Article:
When I bought my first bike as an adult, my friends encouraged me to get a cycling computer, a small electronic device that was wired to a little plastic doo-hickey (I am pretty sure that is the term) which registered how fast a magnet attached to a front wheel spoke swept past it. The computer gave me numbers for how long a time period I rode, distance I covered, my current speed while riding, my average speed over the entire trip, my max speed, and an odometer that collected all the miles I ever rode (when I remembered to turn the thing on.) I hadn’t even been sure I wanted one of the things–they seemed suspiciously fancy, but once I had a computer, I was hooked. Suddenly I was ALL ABOUT wanting to ride longer distances faster. When I got tired, I could see the numbers getting lower as I slowed, and it inspired me to fight through the fatigue and press on. When I wanted to be done, but saw I only needed three more miles to hit a nice, even number on the odometer, I’d add a side trip to get a little more distance. Training involves at least as much mental dedication as it does physical toughness, and numbers are a way to distract a person from the discomfort of a grueling workout, or help them focus on the results they want. Numbers are our friends.
I have had several different computers over the years, but they were all pretty much on the same level as that first one. Priorities shifted, and I started riding more sporadically. When I did get out my rides were slower and shorter. For a time I was taking a lot of group fitness classes like Kettlebell and Pilates and TRX, but when I got a job (in addition to the freelance work and the domestic engineering I already do,) my new work schedule and life in general conflicted with the classes. I began spending more and more time sitting in front of the computer or on the couch. When I rode the Tour de Cure last weekend, it seemed obvious to me that my new sedentary lifestyle had taken a toll. Fortunately, a friend at work had a connection to someone at Verizon Wireless, who was willing to loan me a Motorola MOTOACTV device for a week, to see what I thought. Great opportunity! So here’s what I think:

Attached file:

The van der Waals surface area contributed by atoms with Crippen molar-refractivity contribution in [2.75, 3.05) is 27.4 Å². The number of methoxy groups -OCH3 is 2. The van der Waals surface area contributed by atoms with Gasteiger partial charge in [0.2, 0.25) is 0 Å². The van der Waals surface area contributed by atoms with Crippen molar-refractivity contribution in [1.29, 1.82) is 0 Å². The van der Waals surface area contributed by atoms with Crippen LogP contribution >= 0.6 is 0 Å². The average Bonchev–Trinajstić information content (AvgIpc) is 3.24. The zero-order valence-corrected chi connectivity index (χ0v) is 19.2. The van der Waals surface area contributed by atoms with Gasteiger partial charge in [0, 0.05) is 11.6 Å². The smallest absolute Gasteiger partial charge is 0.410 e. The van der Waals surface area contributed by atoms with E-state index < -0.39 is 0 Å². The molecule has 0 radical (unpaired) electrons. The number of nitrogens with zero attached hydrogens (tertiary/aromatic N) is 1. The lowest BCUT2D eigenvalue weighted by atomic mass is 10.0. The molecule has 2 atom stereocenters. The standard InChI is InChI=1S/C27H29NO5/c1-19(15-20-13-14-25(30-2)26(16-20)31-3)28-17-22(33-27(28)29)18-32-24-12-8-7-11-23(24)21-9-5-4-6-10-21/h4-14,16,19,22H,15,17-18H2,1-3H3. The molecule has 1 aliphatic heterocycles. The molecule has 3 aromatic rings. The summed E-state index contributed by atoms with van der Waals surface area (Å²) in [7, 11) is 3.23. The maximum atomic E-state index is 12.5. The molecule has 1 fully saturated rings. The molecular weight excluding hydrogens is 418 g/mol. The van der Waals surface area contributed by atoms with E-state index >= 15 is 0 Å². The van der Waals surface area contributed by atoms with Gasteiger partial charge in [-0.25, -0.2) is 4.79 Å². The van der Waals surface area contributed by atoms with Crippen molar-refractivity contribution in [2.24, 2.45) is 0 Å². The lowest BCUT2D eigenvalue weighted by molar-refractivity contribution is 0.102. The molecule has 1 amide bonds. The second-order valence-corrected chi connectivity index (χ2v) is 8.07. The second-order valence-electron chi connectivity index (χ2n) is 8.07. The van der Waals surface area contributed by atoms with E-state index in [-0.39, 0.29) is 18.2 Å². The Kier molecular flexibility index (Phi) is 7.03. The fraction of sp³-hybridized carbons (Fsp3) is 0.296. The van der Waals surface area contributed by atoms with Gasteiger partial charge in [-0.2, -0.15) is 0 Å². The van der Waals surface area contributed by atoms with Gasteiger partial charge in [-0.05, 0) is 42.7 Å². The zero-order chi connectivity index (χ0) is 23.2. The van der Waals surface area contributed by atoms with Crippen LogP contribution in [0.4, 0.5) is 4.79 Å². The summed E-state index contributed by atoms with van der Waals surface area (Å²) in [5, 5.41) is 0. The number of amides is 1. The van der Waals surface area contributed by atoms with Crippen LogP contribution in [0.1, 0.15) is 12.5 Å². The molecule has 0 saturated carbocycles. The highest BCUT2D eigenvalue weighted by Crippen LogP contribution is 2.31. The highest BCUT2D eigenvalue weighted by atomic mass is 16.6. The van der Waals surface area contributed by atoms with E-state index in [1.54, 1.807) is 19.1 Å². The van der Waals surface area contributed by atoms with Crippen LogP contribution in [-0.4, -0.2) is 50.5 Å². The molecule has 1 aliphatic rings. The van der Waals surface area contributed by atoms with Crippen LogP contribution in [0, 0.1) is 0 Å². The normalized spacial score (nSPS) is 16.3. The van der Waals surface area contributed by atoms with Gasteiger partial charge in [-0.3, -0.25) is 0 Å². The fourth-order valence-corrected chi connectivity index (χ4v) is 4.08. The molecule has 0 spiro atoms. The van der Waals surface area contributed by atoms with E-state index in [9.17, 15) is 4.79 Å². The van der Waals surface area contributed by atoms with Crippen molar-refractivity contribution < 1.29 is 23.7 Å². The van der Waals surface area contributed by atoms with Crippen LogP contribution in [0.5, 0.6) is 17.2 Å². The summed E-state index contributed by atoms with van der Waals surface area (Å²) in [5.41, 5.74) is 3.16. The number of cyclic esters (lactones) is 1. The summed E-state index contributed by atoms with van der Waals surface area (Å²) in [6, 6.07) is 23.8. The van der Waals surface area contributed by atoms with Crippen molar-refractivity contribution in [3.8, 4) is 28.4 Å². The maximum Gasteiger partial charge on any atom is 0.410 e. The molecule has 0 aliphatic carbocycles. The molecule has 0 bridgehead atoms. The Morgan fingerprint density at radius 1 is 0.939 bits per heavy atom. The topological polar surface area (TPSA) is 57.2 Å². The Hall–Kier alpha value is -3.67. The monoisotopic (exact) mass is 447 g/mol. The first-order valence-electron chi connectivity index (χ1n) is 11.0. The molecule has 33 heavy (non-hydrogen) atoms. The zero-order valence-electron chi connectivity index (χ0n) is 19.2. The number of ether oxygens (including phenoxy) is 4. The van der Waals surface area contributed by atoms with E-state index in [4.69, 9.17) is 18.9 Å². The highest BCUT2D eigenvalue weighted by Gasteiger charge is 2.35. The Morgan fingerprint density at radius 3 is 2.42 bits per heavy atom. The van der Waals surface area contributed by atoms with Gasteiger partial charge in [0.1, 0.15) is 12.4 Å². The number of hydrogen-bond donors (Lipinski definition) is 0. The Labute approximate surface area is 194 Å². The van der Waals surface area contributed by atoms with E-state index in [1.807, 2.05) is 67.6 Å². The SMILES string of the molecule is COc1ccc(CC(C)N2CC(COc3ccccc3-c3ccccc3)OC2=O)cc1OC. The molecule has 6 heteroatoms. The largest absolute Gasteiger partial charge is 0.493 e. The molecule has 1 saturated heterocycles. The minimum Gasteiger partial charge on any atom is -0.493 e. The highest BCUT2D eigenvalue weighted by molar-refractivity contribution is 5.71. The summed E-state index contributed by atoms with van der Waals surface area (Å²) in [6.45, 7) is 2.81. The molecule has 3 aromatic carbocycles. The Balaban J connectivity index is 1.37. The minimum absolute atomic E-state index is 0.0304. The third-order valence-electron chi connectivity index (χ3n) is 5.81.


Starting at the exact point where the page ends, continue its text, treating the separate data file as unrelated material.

The package I got from Verizon Wireless included the MOTOACTV device, which is about 1.75 inches square, and the following accessories: a wristband, an armband, a belt clip, earphones, a bike mount, and a USB cord and wall charger. The device charged up in less than two hours. It was pretty easy to navigate through the various menus. There is one for Settings, where you can sync the device to a heart rate transmitter, and add personal information like height, weight, gender and age. There is a Workout menu under which you can choose to look at data from recent workouts or start a new workout by choosing running, cycling, walking, elliptical or step machine. The Main screen shows the time, date, estimated calories burned (either for the day, if you are using all day monitoring, or for a workout you are doing if you are trying to conserve battery life,) and a pedometer readout. There is a Music menu (I loaded a playlist from my iTunes,) and Notifications, which I never used. The device is cool, but where things got amazing was when I hooked it up to my computer (to load music and see what there was to see,) and then went to the MOTOACTV website (https://motoactv.com/) From then on, the device synced all my data wirelessly and automatically.